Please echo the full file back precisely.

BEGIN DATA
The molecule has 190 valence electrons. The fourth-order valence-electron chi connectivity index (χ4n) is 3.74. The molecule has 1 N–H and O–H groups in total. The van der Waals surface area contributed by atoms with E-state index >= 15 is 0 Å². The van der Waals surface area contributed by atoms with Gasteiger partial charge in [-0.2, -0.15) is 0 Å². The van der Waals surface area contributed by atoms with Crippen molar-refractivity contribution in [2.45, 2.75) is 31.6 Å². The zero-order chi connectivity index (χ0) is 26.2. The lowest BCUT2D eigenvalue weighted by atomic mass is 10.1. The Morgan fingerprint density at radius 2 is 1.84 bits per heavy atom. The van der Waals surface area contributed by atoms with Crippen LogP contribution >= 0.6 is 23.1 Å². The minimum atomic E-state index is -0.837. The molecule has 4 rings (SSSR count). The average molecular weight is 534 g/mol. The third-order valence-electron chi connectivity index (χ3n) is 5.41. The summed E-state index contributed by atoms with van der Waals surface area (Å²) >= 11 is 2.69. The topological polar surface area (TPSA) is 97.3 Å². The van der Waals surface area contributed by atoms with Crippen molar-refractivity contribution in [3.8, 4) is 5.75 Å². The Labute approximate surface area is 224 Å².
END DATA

The molecule has 190 valence electrons. The fourth-order valence-electron chi connectivity index (χ4n) is 3.74. The molecule has 1 N–H and O–H groups in total. The van der Waals surface area contributed by atoms with E-state index >= 15 is 0 Å². The van der Waals surface area contributed by atoms with Gasteiger partial charge in [-0.2, -0.15) is 0 Å². The van der Waals surface area contributed by atoms with Crippen molar-refractivity contribution in [2.45, 2.75) is 31.6 Å². The zero-order chi connectivity index (χ0) is 26.2. The lowest BCUT2D eigenvalue weighted by atomic mass is 10.1. The Morgan fingerprint density at radius 2 is 1.84 bits per heavy atom. The van der Waals surface area contributed by atoms with Crippen LogP contribution >= 0.6 is 23.1 Å². The minimum atomic E-state index is -0.837. The molecule has 4 rings (SSSR count). The average molecular weight is 534 g/mol. The third-order valence-electron chi connectivity index (χ3n) is 5.41. The summed E-state index contributed by atoms with van der Waals surface area (Å²) >= 11 is 2.69. The topological polar surface area (TPSA) is 97.3 Å². The van der Waals surface area contributed by atoms with Crippen molar-refractivity contribution in [3.8, 4) is 5.75 Å². The Labute approximate surface area is 224 Å².